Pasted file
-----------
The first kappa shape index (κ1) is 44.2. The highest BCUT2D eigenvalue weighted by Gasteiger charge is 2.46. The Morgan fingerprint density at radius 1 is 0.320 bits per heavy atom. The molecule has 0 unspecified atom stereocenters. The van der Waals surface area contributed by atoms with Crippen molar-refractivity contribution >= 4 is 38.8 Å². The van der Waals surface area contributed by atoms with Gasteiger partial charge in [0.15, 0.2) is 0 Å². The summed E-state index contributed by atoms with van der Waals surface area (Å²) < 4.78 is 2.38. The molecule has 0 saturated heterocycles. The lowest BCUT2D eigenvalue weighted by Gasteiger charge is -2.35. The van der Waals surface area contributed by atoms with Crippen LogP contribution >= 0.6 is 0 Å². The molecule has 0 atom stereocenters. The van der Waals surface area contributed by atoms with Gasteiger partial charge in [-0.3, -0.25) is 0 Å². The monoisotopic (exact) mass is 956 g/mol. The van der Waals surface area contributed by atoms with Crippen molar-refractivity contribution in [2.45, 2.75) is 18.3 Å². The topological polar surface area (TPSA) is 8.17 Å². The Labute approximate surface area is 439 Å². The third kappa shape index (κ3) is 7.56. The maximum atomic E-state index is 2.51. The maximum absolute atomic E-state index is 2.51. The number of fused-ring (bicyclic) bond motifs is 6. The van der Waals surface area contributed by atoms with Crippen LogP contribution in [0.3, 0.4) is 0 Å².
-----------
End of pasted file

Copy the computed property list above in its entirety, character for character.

The first kappa shape index (κ1) is 44.2. The highest BCUT2D eigenvalue weighted by Gasteiger charge is 2.46. The Morgan fingerprint density at radius 1 is 0.320 bits per heavy atom. The molecule has 0 unspecified atom stereocenters. The van der Waals surface area contributed by atoms with Crippen molar-refractivity contribution >= 4 is 38.8 Å². The van der Waals surface area contributed by atoms with Gasteiger partial charge in [0.15, 0.2) is 0 Å². The summed E-state index contributed by atoms with van der Waals surface area (Å²) < 4.78 is 2.38. The molecule has 0 saturated heterocycles. The lowest BCUT2D eigenvalue weighted by Gasteiger charge is -2.35. The van der Waals surface area contributed by atoms with Crippen LogP contribution >= 0.6 is 0 Å². The molecule has 0 atom stereocenters. The van der Waals surface area contributed by atoms with Gasteiger partial charge in [-0.3, -0.25) is 0 Å². The monoisotopic (exact) mass is 956 g/mol. The van der Waals surface area contributed by atoms with Crippen molar-refractivity contribution in [2.45, 2.75) is 18.3 Å². The topological polar surface area (TPSA) is 8.17 Å². The Labute approximate surface area is 439 Å². The third kappa shape index (κ3) is 7.56. The maximum atomic E-state index is 2.51. The maximum absolute atomic E-state index is 2.51. The number of fused-ring (bicyclic) bond motifs is 6. The van der Waals surface area contributed by atoms with Crippen LogP contribution in [0.3, 0.4) is 0 Å².